As with other types of interview, it helps if you demonstrate that your application is based upon an informed decision: one that is based on reflections about your own abilities/ interests and on research that you have undertaken into the course/ University/ role. It will help if you research the department that you are applying to e.g.

what are its current research projects?

what is its research rating?

what attracts you to study there e.g. staff specialisms; research areas?

One less obvious form of Interview… The Overnight Stay

Some companies will invite you to stay overnight before or during the interview process. If this brings you into contact with staff from the recruitment agency and/or your potential employer, your behaviour will be observed and will be reported back to the interviewer(s) even if you are told that you are having an informal dinner or chat.

Be on your best behaviour, and be polite and courteous to everyone you meet (including hotel/ venue staff) as they might be asked for their opinion on you. If you do decide to have an alcoholic drink, only drink a small amount even if those around you are drinking freely.

Giving a Presentation as part of your Interview

You may also be asked to prepare a presentation that you would give during your interview – find out more about doing this successfully.

Interview Preparation

Here are some key things you can do to prepare and handle the interview process professionally and successfully:

Employers want to find out 3 main things about you during an interview –

1. Can you do the job?

This is usually the most straightforward aspect of the interview. The employer has already seen something in your application or your CV that has made them take an interest in you as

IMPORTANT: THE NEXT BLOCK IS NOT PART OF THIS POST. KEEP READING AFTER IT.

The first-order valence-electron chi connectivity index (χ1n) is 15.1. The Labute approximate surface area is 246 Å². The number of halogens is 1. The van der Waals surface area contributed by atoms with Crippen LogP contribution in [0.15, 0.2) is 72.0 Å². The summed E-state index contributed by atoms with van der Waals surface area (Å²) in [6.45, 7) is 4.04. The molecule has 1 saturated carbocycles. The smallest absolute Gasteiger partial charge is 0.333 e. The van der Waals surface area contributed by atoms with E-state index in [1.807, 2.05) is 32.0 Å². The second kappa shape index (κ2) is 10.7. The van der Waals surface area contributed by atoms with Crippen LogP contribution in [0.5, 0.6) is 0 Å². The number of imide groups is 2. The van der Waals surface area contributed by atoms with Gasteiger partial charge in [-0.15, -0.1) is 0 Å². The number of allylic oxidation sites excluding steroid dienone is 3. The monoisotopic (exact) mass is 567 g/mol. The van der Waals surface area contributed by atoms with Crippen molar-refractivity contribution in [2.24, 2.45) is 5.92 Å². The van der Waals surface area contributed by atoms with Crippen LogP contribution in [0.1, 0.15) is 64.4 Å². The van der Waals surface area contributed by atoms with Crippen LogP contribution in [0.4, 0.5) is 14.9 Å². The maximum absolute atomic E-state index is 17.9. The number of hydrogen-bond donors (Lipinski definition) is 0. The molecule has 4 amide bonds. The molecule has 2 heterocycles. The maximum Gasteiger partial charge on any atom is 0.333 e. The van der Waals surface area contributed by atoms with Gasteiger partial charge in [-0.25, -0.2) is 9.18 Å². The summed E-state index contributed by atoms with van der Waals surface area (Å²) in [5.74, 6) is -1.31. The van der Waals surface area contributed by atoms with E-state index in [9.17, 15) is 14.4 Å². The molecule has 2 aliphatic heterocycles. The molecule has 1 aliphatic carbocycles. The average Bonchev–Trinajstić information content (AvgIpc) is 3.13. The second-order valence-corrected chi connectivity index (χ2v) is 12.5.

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a possible employee. They now need to find out more about your experience and what you have done by asking you:

about the how/when/why/what of your work and your education experiences

questions like ‘What would you do if…?’ or ‘Tell us a time when…?’

to take a test, give a presentation or take part in a group discussion

2.Will you do the Job?

This is usually the harder part of the interview as the interviewer(s) will be trying to find out why you applied for the job and whether you are likely to accept the job and would be motivated to work hard if successful. Questions may therefore include:

“Why did you apply for this job?”

“How does this fit in with your long-term career plan?”

“What do you know about this company?”

3.Will you fit in?

You will need to be ready to answer questions about yourself, how you work within a team and what you see as your strengths and weaknesses. Questions may therefore include:

“Tell us about a time when you made a significant contribution to a team that you were part of?”

“Tell us about a time when you found it difficult to work within a team?”

“What is your greatest weakness?”

“If you got this job, what would we find quickly out about your strengths an weaknesses at work?

Research the job and the company –

You must research the job and the company – far too many people forget to do this:

“It never ceases to amaze me how many graduates don’t bother to find out who it is that they are applying to and what the job entails. I can’t stress enough how important it is to read up on this beforehand. Lack of preparation really shows!” (Graduate employer)

You can find out more by looking at:

Job-specific Information

Job description

Personal specification

Company-specific Information

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Use the company’s website and read their marketing literature. Pay particular attention to any information you can find detailing the companies; mission statement, values, recruitment procedures, competencies of choice, products and services, main competitors, customer service satisfaction and areas of staff development. Wider research will include investigating the issues affecting the sector that the company operates within. If you know the names of the people who are interviewing you, you could search for information on them, their roles and specialist areas; linked in is a good place to find role details and associated skills.